The Harrisons below the Pound.
Lower down Derby Road, below the Pound, was an old cottage in a garden. A Harrison lived in it.
There were many Harrisons in Ilkeston at that time. I do not know whether they were distantly related or not.
The Pound was possibly the pinfold, on the north side of Derby Road, just past Kester Harrison’s house.
The old cottage was on the same side, mid-way between the pinfold and the Derby Road windmill.
Adeline listed many Ilkeston Harrison inhabitants, several of them very elusive.
The Harrisons of Derby Road may have been couple Thomas and Susannah (nee Clifford), daughter of framework knitter Robert and Elizabeth (nee Wilkinson).
Thomas was also a framework knitter when he married Susannah in September 1826 but in later life converted to coal higgler.
In 1824 Susannah had given birth to illegitimate son Thomas who adopted the name of Harrison after his mother’s marriage and lived with them in Moors Bridge Lane until his own marriage to Mary Raynor in 1848.
Thomas senior died in the Lane in October 1861 and his wife six years later. Both were aged 82.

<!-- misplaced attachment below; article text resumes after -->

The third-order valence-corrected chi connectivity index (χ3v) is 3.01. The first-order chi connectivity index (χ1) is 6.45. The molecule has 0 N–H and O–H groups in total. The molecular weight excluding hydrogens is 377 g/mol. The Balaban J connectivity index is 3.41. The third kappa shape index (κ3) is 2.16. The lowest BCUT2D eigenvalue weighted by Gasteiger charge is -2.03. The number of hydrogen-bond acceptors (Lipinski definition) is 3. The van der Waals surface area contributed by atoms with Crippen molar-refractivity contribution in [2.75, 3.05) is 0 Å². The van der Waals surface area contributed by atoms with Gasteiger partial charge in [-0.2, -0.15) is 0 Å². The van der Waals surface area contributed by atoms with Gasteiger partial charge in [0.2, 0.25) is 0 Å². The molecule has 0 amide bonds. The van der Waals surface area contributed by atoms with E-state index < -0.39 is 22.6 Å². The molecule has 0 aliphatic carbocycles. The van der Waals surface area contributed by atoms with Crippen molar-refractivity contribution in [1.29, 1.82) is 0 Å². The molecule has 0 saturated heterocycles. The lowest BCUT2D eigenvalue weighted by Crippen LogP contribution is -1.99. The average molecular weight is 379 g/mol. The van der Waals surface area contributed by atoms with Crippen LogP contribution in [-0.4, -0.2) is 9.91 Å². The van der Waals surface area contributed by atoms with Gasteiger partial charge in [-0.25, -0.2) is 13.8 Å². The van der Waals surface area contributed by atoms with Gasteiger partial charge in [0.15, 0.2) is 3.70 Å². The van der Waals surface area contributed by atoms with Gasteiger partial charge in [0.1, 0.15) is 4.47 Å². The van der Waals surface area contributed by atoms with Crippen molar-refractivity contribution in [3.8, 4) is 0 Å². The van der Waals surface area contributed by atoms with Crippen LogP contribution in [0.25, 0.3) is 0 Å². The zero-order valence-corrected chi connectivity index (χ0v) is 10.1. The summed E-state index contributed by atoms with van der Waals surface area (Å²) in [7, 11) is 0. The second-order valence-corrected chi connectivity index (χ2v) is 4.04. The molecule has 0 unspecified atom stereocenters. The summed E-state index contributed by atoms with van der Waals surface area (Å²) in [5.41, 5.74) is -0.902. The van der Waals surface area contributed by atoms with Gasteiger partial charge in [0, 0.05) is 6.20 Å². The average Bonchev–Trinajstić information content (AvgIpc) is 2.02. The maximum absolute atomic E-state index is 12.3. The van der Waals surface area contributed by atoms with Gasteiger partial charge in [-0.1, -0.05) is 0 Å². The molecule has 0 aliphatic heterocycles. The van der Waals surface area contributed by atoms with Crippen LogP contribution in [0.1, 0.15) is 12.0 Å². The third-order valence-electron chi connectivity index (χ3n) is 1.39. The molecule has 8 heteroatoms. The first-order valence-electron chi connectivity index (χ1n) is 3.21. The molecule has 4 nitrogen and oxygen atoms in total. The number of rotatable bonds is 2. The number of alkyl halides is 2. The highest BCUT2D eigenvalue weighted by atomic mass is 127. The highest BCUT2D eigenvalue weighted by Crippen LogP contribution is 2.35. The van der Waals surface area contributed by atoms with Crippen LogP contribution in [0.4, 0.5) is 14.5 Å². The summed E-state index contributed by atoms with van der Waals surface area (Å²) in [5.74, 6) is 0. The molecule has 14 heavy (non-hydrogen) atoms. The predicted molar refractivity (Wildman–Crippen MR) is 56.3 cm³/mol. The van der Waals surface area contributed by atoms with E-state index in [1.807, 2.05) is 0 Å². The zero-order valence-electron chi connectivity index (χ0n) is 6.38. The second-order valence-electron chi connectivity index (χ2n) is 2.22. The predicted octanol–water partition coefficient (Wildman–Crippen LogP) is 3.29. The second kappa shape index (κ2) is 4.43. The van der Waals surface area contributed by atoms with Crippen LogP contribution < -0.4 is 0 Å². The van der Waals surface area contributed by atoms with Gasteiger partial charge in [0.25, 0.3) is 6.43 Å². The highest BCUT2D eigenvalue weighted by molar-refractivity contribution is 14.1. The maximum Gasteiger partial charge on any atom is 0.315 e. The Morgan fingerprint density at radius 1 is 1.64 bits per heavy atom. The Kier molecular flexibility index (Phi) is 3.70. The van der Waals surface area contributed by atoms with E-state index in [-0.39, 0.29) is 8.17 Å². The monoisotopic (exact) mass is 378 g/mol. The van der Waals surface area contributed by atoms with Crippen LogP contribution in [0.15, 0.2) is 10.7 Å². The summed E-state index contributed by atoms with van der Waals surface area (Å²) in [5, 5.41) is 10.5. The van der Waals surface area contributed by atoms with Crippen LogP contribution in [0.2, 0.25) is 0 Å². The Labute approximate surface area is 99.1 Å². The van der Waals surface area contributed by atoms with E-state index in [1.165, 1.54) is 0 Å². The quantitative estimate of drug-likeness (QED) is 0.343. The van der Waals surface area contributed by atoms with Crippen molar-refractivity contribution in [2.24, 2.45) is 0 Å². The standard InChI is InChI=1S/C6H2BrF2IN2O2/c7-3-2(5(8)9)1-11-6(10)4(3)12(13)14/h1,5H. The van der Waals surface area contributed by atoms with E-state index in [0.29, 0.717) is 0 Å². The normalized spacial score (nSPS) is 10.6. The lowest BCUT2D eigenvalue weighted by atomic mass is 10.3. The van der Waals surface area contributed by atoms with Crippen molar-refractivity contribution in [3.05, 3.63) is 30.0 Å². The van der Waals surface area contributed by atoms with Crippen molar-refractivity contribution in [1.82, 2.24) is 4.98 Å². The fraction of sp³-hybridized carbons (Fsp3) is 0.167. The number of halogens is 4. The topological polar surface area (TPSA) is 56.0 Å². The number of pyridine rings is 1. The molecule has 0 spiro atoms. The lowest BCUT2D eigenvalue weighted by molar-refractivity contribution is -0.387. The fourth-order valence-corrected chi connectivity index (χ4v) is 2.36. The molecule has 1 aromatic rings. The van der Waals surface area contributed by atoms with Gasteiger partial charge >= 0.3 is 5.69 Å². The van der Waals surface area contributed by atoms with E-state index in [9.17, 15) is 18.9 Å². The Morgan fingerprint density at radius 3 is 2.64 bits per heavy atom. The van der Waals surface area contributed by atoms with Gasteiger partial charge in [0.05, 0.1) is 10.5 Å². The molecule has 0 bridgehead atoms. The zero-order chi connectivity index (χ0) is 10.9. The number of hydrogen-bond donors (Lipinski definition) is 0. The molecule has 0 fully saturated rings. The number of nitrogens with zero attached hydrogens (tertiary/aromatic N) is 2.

The Straws of the old Moor Brig.
We now see the old mill but not any house until we come to the old canal bridge.
In this home lived the Straws.
The two daughters had a Girls’ School, nearly at the bottom of Bath Street.
Born in Newthorpe, Nottinghamshire about 1789 Sarah Rowland, the daughter of William and Amy (nee Levers), married Samuel Straw at Greasley Parish Church in June 1813.
The baptisms of their children and the census suggest that initially they lived at Newthorpe Common until about 1828 before moving to Stanton Lock where Samuel was described as a lock-wright.
In the 1840’s the family moved into Moors Bridge Lane where Samuel was a ‘canal agent’.
That is where the couple spent the rest of their lives. Sarah died there in July 1861 and Samuel in November 1872.
There were four daughters of the marriage though only three came to live in Ilkeston.
Sarah Ann died unmarried in 1856, aged 29, described as a dressmaker.
Caroline lived in the Lane with her parents until she married collier Benjamin Samuel Brown in March 1878.
Like Caroline, Julia was a ‘housemaid’ and lived at home until 1862 when she married Cossall boatman and widower Isaac Newton.
I have as yet not found evidence linking them to the ‘bottom of Bath Street’ school.
That’s far enough. We now turn and walk back on the other side of Derby Road to the Hollis household.